‘On the other side we have minority Muslim groups who are indulging in a similar religious populism, advocating the fact that “we are more Muslim when we are non-Western” or clearly against the West. There is no other way but to enter into a kind of ‘clash’.’

Professor Ramadan concludes with a call to the majority of people in between these two extremes. He says: ‘It is therefore critical today for the citizens caught in between these two populisms to become more vocal themselves, to create a kind of new ‘we’ in the name of the same values they advocate: proactive coexistence, mutual respect, and knowledge of one another.

‘The common challenges are education, poverty, social justice, and understanding. The people should not be misled nor fool themselves into recognising those who are truly in the wrong. This is the very message of the Arab Muslims.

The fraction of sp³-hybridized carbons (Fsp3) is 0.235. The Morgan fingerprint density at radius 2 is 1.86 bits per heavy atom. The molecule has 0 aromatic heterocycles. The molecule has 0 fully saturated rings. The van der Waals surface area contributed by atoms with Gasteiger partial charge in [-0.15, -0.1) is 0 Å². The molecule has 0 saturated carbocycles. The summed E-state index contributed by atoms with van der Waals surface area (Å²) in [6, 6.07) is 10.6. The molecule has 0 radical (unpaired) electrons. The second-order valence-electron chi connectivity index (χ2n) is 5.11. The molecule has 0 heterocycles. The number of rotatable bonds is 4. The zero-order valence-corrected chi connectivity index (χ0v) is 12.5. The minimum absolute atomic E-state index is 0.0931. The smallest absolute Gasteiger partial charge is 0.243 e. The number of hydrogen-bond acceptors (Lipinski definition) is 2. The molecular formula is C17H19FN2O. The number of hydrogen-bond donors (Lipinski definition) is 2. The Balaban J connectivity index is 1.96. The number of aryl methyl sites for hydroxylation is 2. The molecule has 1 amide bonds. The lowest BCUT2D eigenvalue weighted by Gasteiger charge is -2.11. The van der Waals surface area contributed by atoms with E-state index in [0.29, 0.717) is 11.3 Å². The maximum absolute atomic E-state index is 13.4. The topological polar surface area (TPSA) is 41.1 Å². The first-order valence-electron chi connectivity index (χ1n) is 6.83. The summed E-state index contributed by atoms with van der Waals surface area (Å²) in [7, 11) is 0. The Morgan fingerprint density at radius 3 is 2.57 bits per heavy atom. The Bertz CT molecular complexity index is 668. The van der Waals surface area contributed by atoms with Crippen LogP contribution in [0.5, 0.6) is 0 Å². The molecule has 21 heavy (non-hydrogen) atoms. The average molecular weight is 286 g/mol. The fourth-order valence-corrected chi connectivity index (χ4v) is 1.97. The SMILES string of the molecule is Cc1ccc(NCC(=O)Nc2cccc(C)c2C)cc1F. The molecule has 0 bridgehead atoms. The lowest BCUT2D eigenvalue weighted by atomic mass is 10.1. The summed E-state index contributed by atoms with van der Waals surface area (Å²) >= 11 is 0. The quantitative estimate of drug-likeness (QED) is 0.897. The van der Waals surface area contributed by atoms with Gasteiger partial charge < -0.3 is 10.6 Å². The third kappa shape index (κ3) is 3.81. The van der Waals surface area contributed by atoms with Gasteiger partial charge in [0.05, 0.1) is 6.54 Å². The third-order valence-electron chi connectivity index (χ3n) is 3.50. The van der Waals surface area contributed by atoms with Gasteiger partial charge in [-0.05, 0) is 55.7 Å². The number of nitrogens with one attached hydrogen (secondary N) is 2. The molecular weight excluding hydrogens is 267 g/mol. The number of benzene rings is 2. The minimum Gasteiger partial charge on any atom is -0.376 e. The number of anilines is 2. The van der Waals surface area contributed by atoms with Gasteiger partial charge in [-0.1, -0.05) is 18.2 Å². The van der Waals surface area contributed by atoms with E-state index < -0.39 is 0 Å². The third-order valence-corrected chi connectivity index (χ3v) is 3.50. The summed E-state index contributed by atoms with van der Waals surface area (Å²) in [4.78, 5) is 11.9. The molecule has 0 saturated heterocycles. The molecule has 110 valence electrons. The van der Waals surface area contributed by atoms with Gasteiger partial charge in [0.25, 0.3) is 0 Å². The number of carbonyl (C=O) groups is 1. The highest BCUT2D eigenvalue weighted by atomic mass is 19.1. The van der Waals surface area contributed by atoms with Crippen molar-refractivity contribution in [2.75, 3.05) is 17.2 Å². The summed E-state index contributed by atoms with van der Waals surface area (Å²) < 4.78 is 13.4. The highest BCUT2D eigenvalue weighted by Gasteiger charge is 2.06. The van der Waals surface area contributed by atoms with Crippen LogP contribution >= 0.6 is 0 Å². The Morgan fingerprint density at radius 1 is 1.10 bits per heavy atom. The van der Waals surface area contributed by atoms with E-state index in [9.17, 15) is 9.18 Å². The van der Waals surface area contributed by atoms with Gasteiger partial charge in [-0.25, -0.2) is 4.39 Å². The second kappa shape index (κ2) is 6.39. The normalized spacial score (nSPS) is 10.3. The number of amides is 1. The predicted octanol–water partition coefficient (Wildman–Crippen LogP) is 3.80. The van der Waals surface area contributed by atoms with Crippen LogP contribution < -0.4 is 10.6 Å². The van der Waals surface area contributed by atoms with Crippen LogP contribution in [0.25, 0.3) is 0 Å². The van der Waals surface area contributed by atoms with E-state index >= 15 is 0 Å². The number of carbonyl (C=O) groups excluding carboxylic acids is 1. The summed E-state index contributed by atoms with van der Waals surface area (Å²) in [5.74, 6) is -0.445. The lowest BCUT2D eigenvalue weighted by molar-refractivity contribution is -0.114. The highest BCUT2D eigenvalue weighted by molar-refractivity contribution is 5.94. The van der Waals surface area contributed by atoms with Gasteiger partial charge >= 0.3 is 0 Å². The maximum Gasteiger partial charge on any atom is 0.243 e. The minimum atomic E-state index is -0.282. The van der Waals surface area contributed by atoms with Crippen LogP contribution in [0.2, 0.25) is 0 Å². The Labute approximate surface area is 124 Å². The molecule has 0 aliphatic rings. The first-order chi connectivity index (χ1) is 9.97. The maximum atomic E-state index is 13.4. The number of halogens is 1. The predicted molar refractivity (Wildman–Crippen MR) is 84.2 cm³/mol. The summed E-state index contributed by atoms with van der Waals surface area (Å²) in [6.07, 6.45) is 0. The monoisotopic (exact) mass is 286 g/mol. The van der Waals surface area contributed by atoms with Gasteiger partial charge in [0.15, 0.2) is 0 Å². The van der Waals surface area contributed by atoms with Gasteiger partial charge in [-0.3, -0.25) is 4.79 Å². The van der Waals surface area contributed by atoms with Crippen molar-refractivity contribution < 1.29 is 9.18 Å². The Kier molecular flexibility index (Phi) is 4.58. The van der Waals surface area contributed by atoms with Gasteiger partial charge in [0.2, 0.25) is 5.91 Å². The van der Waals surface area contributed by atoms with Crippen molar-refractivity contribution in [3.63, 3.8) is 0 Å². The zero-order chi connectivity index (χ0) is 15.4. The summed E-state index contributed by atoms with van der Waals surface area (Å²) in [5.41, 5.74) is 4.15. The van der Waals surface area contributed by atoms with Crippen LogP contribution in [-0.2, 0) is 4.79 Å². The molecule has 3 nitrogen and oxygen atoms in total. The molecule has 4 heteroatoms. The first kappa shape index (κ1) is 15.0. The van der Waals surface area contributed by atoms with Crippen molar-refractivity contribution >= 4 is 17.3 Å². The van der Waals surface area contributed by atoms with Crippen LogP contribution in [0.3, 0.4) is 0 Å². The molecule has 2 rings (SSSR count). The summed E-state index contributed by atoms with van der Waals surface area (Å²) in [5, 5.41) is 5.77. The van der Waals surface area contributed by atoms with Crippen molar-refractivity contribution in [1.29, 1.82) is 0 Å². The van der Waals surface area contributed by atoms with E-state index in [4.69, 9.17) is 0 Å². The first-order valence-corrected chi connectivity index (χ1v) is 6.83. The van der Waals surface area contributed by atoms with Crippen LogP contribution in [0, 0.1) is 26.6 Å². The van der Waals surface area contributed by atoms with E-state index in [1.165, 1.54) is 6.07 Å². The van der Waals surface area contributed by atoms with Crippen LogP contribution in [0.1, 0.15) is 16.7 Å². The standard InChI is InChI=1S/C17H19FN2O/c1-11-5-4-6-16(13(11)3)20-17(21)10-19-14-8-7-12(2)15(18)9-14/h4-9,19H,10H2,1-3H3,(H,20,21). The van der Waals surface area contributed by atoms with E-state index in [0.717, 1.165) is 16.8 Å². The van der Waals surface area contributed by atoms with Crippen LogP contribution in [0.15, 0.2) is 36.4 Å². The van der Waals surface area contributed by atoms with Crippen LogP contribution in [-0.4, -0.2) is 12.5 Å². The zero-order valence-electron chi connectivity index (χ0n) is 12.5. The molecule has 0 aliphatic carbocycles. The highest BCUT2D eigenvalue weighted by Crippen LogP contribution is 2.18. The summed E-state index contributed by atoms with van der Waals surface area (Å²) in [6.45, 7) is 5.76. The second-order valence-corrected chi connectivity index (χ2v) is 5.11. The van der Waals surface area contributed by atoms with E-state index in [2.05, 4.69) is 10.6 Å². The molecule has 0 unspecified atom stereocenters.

‘Millions of people in the South are showing that they cherish the same values as Western citizens. Let us celebrate this in a reasonable way and not be driven by blind emotions.’

You can read Professor Ramadan’s full post, '5 things we should know about the Libyan and Egyptian demonstrations', on the OUP Blog.


The thesis of the following essay by Husain Haqqani, scholar and former Pakistani ambassador to the US, is persuasive and important.

Husain Haqqani